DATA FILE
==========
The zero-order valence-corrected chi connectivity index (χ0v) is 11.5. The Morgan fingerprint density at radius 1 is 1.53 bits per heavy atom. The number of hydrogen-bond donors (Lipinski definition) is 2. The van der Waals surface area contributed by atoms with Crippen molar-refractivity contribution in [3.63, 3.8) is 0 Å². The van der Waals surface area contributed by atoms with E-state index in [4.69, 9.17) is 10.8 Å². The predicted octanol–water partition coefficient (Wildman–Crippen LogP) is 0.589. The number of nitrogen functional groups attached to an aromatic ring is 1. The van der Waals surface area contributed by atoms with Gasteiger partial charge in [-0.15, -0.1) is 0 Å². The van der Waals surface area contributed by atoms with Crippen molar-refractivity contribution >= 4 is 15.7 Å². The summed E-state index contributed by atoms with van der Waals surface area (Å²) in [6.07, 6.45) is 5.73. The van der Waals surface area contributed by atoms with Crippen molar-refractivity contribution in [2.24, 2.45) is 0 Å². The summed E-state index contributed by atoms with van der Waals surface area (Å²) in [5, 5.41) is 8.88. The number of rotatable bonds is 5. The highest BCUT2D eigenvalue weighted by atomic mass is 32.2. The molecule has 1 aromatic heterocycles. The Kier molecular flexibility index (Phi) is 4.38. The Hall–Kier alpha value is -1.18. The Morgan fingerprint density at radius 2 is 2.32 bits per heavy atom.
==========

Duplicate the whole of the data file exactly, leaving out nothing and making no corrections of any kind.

The zero-order valence-corrected chi connectivity index (χ0v) is 11.5. The Morgan fingerprint density at radius 1 is 1.53 bits per heavy atom. The number of hydrogen-bond donors (Lipinski definition) is 2. The van der Waals surface area contributed by atoms with Crippen molar-refractivity contribution in [3.63, 3.8) is 0 Å². The van der Waals surface area contributed by atoms with E-state index in [4.69, 9.17) is 10.8 Å². The predicted octanol–water partition coefficient (Wildman–Crippen LogP) is 0.589. The number of nitrogen functional groups attached to an aromatic ring is 1. The van der Waals surface area contributed by atoms with Gasteiger partial charge in [-0.15, -0.1) is 0 Å². The van der Waals surface area contributed by atoms with Crippen molar-refractivity contribution >= 4 is 15.7 Å². The summed E-state index contributed by atoms with van der Waals surface area (Å²) in [6.07, 6.45) is 5.73. The van der Waals surface area contributed by atoms with Crippen molar-refractivity contribution in [2.24, 2.45) is 0 Å². The summed E-state index contributed by atoms with van der Waals surface area (Å²) in [5, 5.41) is 8.88. The number of rotatable bonds is 5. The highest BCUT2D eigenvalue weighted by atomic mass is 32.2. The molecule has 1 aromatic heterocycles. The Kier molecular flexibility index (Phi) is 4.38. The Hall–Kier alpha value is -1.18. The Morgan fingerprint density at radius 2 is 2.32 bits per heavy atom.